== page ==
When dealing with customers in Europe (especially Italy, Israel and Greece) this lesson is just as valuable. Hi-tech sales and technology management is also about understanding the cultural differences. Whether they’re your customers, colleagues or direct reports – people want to see the business as well as the human side of your leadership abilities. They want to know that despite the language differences, you genuinely care about them and the work they do. Of course this is true in every workplace but driving home this idea and putting into practice, is much more difficult and challenging when there are different language and cultural expectations.

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Taking security on the offensive

I believe many people involved with IT security have a feeling of frustration that stems from continously reacting to external forces: spam attacks, spyware attacks, insider threats, analyst reports and new product announcements. Is it possible to be an information security officer and mitigate threats to confidentiality, availability and integrity of data in a proactive fashion?

Well, step back and consider three basic tenets of IT Security

  • Information Security is Warfare.
  • Most of your information security strategy is reactionary with “Penetrate and Patch” methods
  • Few implementations address the collection of information about attackers.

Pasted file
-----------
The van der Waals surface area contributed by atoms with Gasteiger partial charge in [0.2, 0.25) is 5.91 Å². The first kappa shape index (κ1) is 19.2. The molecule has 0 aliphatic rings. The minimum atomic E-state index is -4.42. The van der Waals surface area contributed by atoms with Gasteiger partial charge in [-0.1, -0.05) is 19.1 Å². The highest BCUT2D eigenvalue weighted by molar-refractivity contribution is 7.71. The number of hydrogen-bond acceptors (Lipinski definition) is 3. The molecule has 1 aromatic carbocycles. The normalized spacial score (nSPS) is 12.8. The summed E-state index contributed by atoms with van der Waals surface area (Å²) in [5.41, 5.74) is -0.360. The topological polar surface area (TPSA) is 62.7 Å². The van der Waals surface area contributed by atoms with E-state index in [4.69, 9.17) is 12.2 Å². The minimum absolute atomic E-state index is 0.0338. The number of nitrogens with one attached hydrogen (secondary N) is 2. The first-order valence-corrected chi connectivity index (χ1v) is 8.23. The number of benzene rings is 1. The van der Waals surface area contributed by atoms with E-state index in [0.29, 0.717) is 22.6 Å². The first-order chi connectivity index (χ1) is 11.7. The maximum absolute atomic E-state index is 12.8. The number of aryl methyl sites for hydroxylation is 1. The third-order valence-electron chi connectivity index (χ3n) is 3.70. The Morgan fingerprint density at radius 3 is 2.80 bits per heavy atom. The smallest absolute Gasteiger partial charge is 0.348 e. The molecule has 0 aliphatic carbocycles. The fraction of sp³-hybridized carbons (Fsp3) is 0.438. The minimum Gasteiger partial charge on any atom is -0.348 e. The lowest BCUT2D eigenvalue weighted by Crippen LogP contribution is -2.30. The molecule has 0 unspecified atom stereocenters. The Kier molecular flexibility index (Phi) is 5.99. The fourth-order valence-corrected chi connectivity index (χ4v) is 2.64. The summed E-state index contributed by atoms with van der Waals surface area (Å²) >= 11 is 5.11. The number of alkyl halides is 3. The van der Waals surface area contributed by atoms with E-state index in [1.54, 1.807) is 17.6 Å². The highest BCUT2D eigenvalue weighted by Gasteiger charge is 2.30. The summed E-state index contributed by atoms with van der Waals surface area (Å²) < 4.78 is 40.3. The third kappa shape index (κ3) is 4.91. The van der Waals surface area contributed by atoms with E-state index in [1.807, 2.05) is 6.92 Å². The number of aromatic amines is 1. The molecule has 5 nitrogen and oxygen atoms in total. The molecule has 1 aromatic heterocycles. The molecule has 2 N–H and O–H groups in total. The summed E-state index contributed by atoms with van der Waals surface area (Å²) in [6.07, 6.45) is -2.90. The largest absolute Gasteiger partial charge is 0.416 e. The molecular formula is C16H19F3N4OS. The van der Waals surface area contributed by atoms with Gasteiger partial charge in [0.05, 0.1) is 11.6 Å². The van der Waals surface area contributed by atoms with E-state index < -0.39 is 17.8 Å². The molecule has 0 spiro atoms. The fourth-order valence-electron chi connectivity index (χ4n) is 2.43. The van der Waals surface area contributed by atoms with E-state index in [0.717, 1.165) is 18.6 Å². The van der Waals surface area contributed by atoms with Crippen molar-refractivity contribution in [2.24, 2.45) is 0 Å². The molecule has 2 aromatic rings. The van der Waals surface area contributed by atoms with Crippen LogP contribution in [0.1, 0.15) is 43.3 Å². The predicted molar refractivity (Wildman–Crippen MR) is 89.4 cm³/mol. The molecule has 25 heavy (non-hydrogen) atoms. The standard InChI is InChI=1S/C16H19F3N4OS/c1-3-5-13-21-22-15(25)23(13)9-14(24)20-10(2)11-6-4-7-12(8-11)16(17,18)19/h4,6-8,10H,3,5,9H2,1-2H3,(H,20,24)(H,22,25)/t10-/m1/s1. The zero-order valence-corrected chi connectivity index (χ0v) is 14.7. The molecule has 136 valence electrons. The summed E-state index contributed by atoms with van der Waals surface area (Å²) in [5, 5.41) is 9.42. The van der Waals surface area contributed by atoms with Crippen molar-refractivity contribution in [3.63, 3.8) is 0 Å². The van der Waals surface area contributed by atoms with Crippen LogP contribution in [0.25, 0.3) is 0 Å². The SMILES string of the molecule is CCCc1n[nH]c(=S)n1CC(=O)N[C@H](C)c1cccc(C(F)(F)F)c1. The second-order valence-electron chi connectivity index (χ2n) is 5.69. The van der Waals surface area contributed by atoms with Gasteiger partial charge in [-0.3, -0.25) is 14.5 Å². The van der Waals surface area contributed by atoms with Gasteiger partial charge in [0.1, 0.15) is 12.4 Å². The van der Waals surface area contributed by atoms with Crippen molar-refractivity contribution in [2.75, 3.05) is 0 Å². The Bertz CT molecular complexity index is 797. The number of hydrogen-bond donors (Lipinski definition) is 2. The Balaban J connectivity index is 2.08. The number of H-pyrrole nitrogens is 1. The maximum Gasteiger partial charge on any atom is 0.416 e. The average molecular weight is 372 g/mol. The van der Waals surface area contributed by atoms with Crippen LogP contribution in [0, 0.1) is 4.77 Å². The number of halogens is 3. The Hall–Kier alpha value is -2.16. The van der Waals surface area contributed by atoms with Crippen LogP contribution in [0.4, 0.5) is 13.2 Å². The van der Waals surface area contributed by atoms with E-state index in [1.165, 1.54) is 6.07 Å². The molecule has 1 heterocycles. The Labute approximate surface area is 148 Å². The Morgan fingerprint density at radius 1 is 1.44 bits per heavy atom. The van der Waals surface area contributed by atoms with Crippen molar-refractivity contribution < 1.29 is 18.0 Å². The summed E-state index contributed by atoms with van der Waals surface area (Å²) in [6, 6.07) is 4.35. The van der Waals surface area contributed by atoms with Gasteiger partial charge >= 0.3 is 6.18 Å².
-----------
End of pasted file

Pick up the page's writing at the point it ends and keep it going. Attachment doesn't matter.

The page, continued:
The key Elements in Information Security Strategy

I propose to stop reacting and go back on the offensive, with a proactive security strategy based on control, collection, capture and change:

Control: Managing the access of information to and from the network and systems.
Collection: Gathering information about user habits and systems behavior.
Capture: The capture of information from anomalous events on the network.
Change: Adapt the security posture to meet new situations.

By basing both defensive and offensive tactics on these four strategic elements, you can poractively control who accesses your network, collect information about abnormal transactions, capture anomalous events, and adapt your security posture to meet changing situations.

Defensive Information Security Tactics

  • Network Access Control.
  • Host Access Control.
  • Intrusion Prevention Systems
  • Data loss prevention (DLP)
  • Application firewalls
  • Backups

Offensive Information Security Tactics

  • Honey Pots and Honey Nets.
  • Attacking and auditing your own systems.
  • Proactive response to attacks.

Acknowledgement: Christopher Neitzert (Chris@Neitzert.com) who was the first to delve into how to improve information security with a combination of both offensive and defensive tactics.

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Protecting your data in the cloud

Several factors combine to make data security in the cloud a challenge.

Web applications have fundamental vulnerabilities. HTTP is the cloud protocol of choice for everything from file backup in the cloud to Sales force management in the cloud. HTTP and HTML evolved from a protocol for static file delivery to a protocol for 2 way applications – a purpose for which they  were never designed; let’s examine some of the data security issues with the current rich content Web 2.0 model:

1. The multiple layers at the server side from db server to Web server or App server are vulnerable to attack since the Web application passes messages to the data tier through several interfaces in order to execute SQL.  The interfaces are vulnerable, in particular to SQL injection